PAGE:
Someone Tell the Democrats that the Top Rated Tax Regimes in World have Low Tax Rates and Simple Tax Filing Procedures
Guest post by Joe Hoft
A couple years ago I wrote a post for Breitbart where I discussed Hong Kong’s top rated tax status. It is still rated one of the top tax regimes in the world because its tax rates are very low and it is simple to file in Hong Kong.
Please someone tell the Democrats and the #NeverTrumpers in Congress that the tax bill is good for America and Americans!
Hong Kong has a total corporate tax rate which is amongst the lowest in the world and is well known for its simple tax system. Hong Kong’s total tax rate on corporations is 23%, with numerous incentives for corporations to reduce their tax rates further. Out of more than 170 economies researched and included in the World Bank/PWC’s 2012 study of corporate and business taxes, the average total tax rate was 44.8% of profits. The total tax rate includes all taxes imposed on a business. Hong Kong is well below the global average at 23%. The US on the other hand, has a reported total tax rate of 131%, well above the world average and Hong Kong’s 23% rate. This study shows that the total taxes the US places on corporations (e.g. payroll, property, income, etc.) are 131% of the net income reported by these same entities.
In addition, Hong Kong tax system is administratively simple, while the US tax system is complex and costs individuals and companies millions, if not billions, every year in compliance. As tax systems become more complex, they become more costly for governments as well. The comparison between the administrative costs of the US IRS and Hong Kong’s IRD for collecting tax revenues is staggering. The US IRS employed 94,000 individuals and incurred US$12.3 billion in costs in 2011. The Hong Kong IRD employed 2,818 individuals in fiscal year 2011, which was the same number of employees as the prior four years in a row, and incurred HK$1.2 billion (US$156 million) in costs in 2011. The US has a population of 310 million and Hong Kong has a population of 7 million. Based on these numbers the cost per capita for collections of revenues in the US is US$40 and the costs in Hong Kong for tax revenue collections is US$22. The cost of collecting tax revenue in Hong Kong is half as much as the cost for tax revenue collections in the US on a per capita basis. Note that this calculation doesn’t include the additional costs incurred as a result of the more than 16,500 new IRS agents being hired for the implementation of Obamacare.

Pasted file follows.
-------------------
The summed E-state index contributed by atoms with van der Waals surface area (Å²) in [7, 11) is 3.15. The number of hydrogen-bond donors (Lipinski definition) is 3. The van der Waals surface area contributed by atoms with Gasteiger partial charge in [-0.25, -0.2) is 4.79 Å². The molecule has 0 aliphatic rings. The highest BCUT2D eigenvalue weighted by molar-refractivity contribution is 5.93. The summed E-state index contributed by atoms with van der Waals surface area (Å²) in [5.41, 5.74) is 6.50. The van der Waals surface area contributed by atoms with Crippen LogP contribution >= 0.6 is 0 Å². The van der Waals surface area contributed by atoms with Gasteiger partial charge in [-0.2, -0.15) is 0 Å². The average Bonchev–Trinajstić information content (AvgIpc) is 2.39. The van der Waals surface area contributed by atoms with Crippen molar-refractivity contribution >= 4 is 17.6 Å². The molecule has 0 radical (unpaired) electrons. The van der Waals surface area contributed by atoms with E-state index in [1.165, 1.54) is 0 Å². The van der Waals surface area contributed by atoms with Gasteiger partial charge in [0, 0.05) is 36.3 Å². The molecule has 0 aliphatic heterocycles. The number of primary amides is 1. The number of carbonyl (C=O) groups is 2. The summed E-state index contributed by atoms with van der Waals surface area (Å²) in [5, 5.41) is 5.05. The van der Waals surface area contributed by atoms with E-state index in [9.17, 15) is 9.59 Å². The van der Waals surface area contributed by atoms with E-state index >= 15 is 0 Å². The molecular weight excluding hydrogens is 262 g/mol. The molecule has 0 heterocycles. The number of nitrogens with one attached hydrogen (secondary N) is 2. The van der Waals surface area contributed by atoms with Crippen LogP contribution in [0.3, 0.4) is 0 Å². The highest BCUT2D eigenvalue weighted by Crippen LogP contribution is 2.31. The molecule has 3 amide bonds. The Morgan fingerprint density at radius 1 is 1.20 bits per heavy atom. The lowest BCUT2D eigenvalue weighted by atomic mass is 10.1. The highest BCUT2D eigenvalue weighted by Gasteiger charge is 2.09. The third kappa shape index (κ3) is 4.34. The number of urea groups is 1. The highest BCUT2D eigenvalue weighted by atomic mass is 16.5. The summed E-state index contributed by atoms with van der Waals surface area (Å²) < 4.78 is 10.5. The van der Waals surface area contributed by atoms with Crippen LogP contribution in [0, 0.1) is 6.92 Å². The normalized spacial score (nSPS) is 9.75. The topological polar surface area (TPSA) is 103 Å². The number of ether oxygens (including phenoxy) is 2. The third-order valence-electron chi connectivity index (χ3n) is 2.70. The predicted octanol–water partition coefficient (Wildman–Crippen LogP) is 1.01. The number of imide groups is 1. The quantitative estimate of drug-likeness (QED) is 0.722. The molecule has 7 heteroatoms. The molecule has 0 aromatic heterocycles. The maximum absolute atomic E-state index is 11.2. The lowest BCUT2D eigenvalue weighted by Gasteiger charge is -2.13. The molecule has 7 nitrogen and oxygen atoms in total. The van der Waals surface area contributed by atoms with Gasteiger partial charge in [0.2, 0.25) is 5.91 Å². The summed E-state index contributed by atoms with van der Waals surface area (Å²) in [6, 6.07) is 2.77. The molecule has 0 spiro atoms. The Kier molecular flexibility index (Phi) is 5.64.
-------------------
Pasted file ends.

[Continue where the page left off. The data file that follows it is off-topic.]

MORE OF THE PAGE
The U.S. tax code is famously overcomplicated; it has been estimated at 75,000 pages long. The original 1913 U.S. income tax code was about 400 pages. It grew to about 8,200 pages by the end of World War II, and 26,300 pages in 1984.
What is in these 75,000 pages? The answer is: nobody knows. Some people specialize in certain areas of the code that most professional tax experts do not know even exist.
However, I can summarize it for you. The first page has a set of tax rates. The following 75,000 pages say what income is exempt from those rates. Some of the more well-known exemptions include ones for hybrid vehicles, turning corn into gasoline, replacing home windows, adopting children, putting them in daycare, purchasing school supplies, going to college, investing in historic buildings, spending on research, and so on. Corporate tax exemptions can get much more complicated than this. Much more.
The Federal corporate tax rate today is 35%. Additional State tax rates can add nearly 10% more to this. Combined, it is one of the highest corporate tax rates in the world. However, the Federal government’s revenue from the corporate income tax is rather low, around 1.6% of GDP.
Let’s compare to Hong Kong: Hong Kong’s tax code is famously simple. It contains about 200 pages, and hasn’t changed much in fifty years. The top corporate rate is 16.5%. For a long time, it was one of the lowest rates in the world, although there are now several governments with a 10% rate. This 16.5% corporate tax rate produces revenue of about 5.6% of GDP. This very high number probably reflects Hong Kong’s status as a city-state and major financial center. It was 3.5% of GDP in 1990, with about the same tax rate. Nevertheless, the lesson is clear – you can get more tax revenue, as a percentage of GDP, with a low rate and simplified tax system, than a high rate and a massively overcomplicated tax system.
Hong Kong is doing things very well and very smart. It regularly is rated as one of the top financial centers in the world and is often rated number 1. Currently it is rated number 3 behind London and New York. Chinese come to Hong Kong to purchase goods since the taxes are so much cheaper than in China.